Nutrient Pollution Can be Controlled

Residential lawns and gardens contribute significantly to the nutrient pollution in streams, rivers and lakes, according to Don Green, Senior Water Quality Consultant for WK Dickson & Co., Inc.

“Fertilizers that run off because of over application or storm water coming from impervious surfaces are a waste of money and contribute to water pollution,” Green said, advising, “A soil test is a great way to measure lawn or garden health and fertility.”

Nutrient pollution occurs when too much nitrogen and phosphorus found in fertilizers, are added to the landscape and end up in bodies of water. Green said that on way to avoid run-off is to keep fertilizers on the soil and away from sidewalks, streets and driveways.

“Some states have passed laws limiting the amount of nutrient application to lawns without a soil test demonstrating the need,” Green said. “The impact of fertilizers in residential areas may seem small but the cumulative effect of the total area of lawns and gardens may be significant creating a large impact.”

Excess nutrients promote excessive algae and plant growth leading to oxygen depletion that can kill fish and other aquatic life and can adversely affect humans when they enter into drinking water.

Green suggested choosing “natural organic” or “slow-release” fertilizers to reduce nutrient runoff and leaching.

“Natural fertilizer is usually made from powdered minerals, plants or animal waste like manure or compost as well as bone and cottonseed meal,” Green said. “The amount of nutrients is difficult to quantify, so they are most of the time called soil conditioners.”

In preparation for spring gardening, Green offered a natural alternative to restoring nutrients to the soil.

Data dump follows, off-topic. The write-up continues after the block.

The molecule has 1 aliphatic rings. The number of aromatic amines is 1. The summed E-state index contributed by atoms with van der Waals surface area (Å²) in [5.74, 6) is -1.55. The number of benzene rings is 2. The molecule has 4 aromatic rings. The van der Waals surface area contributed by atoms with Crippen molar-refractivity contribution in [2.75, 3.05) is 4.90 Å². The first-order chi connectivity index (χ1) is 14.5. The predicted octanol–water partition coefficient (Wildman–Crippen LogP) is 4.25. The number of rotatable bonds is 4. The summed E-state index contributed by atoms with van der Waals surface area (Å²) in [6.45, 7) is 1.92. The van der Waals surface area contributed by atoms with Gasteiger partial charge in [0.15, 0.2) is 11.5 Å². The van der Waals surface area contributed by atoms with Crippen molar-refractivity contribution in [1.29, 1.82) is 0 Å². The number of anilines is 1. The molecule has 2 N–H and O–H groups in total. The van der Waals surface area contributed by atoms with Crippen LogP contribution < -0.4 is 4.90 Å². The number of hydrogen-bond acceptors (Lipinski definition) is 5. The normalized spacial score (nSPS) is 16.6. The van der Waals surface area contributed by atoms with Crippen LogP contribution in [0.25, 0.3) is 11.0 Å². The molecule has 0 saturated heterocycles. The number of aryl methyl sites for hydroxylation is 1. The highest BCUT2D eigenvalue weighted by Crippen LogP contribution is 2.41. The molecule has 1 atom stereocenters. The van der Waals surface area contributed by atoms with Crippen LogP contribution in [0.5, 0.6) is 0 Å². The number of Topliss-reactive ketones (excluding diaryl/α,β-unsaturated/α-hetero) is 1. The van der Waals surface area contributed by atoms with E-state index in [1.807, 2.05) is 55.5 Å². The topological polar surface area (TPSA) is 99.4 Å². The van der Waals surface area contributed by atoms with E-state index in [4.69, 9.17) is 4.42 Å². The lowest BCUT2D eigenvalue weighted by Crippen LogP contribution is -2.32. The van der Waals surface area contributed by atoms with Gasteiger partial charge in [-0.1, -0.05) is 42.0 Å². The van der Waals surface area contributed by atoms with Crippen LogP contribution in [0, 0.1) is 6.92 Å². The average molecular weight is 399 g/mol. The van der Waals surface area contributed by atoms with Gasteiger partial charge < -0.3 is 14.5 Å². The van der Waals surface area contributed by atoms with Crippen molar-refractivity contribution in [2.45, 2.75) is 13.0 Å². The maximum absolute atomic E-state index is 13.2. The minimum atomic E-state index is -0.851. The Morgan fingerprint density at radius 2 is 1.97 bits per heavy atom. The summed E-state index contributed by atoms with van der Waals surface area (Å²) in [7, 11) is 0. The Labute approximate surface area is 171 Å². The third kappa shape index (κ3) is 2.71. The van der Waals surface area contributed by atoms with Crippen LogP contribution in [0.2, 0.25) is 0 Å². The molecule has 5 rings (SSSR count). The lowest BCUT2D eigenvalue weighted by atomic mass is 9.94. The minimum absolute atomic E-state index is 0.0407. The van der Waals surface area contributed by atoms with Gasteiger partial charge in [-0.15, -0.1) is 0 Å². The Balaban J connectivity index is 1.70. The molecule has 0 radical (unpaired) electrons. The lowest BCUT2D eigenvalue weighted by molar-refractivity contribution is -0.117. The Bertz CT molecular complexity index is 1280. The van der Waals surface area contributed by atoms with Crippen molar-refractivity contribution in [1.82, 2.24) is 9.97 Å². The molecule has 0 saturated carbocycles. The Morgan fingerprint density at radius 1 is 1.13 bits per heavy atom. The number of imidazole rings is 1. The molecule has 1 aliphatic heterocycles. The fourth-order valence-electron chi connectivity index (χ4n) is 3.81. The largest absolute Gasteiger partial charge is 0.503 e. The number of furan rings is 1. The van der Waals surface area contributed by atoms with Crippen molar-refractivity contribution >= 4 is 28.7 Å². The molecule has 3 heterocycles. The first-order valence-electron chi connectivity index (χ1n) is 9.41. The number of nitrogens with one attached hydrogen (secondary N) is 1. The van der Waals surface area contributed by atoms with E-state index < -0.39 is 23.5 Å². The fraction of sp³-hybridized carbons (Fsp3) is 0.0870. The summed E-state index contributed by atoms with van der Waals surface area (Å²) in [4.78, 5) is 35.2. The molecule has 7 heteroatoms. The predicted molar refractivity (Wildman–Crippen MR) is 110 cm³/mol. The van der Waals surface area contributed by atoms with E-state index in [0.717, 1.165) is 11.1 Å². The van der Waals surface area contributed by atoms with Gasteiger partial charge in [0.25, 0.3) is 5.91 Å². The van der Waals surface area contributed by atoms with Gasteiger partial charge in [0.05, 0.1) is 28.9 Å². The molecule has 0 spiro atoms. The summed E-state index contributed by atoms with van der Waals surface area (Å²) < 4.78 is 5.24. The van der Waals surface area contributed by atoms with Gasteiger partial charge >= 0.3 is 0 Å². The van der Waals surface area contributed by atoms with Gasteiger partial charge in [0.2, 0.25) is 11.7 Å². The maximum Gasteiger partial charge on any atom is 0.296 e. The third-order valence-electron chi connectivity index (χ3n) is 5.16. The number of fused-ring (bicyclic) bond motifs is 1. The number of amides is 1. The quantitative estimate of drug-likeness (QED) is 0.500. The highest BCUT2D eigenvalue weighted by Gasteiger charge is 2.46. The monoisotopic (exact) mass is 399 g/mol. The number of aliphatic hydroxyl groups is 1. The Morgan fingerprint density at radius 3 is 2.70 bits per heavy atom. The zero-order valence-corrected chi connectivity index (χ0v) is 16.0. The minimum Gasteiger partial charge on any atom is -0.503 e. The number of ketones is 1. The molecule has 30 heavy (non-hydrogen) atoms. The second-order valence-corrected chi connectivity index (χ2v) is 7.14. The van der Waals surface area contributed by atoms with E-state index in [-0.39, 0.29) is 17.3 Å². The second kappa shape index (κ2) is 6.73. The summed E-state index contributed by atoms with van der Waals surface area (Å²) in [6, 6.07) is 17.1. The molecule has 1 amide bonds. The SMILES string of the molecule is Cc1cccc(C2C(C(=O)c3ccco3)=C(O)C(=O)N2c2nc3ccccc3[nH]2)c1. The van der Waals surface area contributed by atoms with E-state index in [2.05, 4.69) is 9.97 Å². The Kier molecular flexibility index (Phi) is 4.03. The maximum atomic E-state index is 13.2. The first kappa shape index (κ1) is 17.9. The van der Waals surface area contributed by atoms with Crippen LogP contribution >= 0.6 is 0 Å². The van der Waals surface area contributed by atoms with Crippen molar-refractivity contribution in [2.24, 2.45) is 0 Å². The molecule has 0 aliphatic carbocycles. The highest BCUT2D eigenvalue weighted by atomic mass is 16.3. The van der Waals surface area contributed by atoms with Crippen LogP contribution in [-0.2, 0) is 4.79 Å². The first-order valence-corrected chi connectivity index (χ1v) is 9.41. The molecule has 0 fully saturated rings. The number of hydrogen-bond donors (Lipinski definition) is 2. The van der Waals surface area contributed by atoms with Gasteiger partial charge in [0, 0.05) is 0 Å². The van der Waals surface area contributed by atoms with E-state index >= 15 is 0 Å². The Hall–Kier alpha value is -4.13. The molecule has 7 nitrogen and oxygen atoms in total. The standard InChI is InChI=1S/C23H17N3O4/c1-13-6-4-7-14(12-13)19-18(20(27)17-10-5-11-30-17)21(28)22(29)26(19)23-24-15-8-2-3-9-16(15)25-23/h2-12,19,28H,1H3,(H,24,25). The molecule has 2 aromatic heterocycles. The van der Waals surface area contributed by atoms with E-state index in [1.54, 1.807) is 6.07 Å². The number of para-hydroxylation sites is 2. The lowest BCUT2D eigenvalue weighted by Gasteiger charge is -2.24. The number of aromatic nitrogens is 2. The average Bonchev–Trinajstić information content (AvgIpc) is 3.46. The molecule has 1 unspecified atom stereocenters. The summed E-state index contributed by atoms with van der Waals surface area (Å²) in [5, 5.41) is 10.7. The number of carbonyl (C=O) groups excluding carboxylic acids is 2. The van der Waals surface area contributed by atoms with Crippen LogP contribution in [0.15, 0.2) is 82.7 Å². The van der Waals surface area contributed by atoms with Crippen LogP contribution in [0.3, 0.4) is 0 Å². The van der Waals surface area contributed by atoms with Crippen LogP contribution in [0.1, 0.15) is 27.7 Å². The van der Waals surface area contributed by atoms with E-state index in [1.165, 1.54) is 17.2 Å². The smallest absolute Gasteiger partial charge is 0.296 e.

“When you “plant green fertilizer,’ like vetch or crimson clover, in the fall, it can act as cover crops and keep your soil in the bed where you want it,” he said. “The legumes/nitrogen fixing plants can give your soil a nitrogen boost.”

Planting “Green Fertilizer” like Crimson Clover in the Fall Prepares Gardens for Spring Planting

Natural fertilizers can be purchased as “soil conditioners” (above) from companies like Barky Beaver, or created at home by composting (below).

Green’s Recommendations for Preventing Nutrient Pollution


  1. Apply fertilizers only when necessary and at the recommended amount. Conduct a soil test from your state’s Agricultural Extension Service. These tests are inexpensive.
  2. Don’t apply fertilizer before windy or rainy days.
  3. Apply fertilizer as close as possible to the period of maximum uptake and growth for grass and other plants, which is usually spring and fall in cool climate, and early and late summer in warm climates.
  4. Avoid applying fertilizer close to waterways.
  5. Do not overwater lawns and garden; use a soaker hose, a porous hose that releases water directly to the ground, which can reduce overwatering that carries away fertilizers that would otherwise enrich lawns and gardens.
  6. Fill fertilizer spreaders on a hard surface so that any spills can be easily cleaned up.
  7. Properly store unused fertilizers and properly dispose of empty containers.
  8. Maintain your lawn mowers, leaf blowers, chain saws and similar outdoor power equipment to reduce nitrogen oxide emissions.

For more information contact Don Green at


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